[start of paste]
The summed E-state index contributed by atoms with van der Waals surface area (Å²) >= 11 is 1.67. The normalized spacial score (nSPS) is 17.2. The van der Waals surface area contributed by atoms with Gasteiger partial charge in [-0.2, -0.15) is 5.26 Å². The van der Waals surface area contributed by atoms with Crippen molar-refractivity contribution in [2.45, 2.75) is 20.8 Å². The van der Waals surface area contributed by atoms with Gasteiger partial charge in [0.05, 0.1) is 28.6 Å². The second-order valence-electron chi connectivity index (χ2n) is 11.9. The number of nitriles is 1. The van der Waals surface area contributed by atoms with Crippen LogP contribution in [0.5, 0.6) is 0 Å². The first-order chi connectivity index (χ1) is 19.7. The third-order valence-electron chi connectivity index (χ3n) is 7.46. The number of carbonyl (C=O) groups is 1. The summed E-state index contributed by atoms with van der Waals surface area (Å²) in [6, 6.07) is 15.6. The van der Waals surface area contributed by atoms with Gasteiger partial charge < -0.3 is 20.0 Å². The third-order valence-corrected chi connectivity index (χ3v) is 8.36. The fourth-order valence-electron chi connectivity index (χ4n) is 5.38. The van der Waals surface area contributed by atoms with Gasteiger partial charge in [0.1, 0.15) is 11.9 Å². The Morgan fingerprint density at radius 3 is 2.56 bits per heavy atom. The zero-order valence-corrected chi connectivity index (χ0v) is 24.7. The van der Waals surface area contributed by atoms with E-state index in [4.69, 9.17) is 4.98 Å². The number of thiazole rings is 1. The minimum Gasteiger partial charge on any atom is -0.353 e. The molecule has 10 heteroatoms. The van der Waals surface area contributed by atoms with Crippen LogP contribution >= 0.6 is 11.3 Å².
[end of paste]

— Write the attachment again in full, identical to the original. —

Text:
The summed E-state index contributed by atoms with van der Waals surface area (Å²) >= 11 is 1.67. The normalized spacial score (nSPS) is 17.2. The van der Waals surface area contributed by atoms with Gasteiger partial charge in [-0.2, -0.15) is 5.26 Å². The van der Waals surface area contributed by atoms with Crippen molar-refractivity contribution in [2.45, 2.75) is 20.8 Å². The van der Waals surface area contributed by atoms with Gasteiger partial charge in [0.05, 0.1) is 28.6 Å². The second-order valence-electron chi connectivity index (χ2n) is 11.9. The number of nitriles is 1. The van der Waals surface area contributed by atoms with Crippen LogP contribution in [0.5, 0.6) is 0 Å². The first-order chi connectivity index (χ1) is 19.7. The third-order valence-electron chi connectivity index (χ3n) is 7.46. The number of carbonyl (C=O) groups is 1. The summed E-state index contributed by atoms with van der Waals surface area (Å²) in [6, 6.07) is 15.6. The van der Waals surface area contributed by atoms with Gasteiger partial charge < -0.3 is 20.0 Å². The third-order valence-corrected chi connectivity index (χ3v) is 8.36. The fourth-order valence-electron chi connectivity index (χ4n) is 5.38. The van der Waals surface area contributed by atoms with Gasteiger partial charge in [0.1, 0.15) is 11.9 Å². The Morgan fingerprint density at radius 3 is 2.56 bits per heavy atom. The zero-order valence-corrected chi connectivity index (χ0v) is 24.7. The van der Waals surface area contributed by atoms with E-state index in [4.69, 9.17) is 4.98 Å². The number of thiazole rings is 1. The minimum Gasteiger partial charge on any atom is -0.353 e. The molecule has 10 heteroatoms. The van der Waals surface area contributed by atoms with Crippen LogP contribution >= 0.6 is 11.3 Å².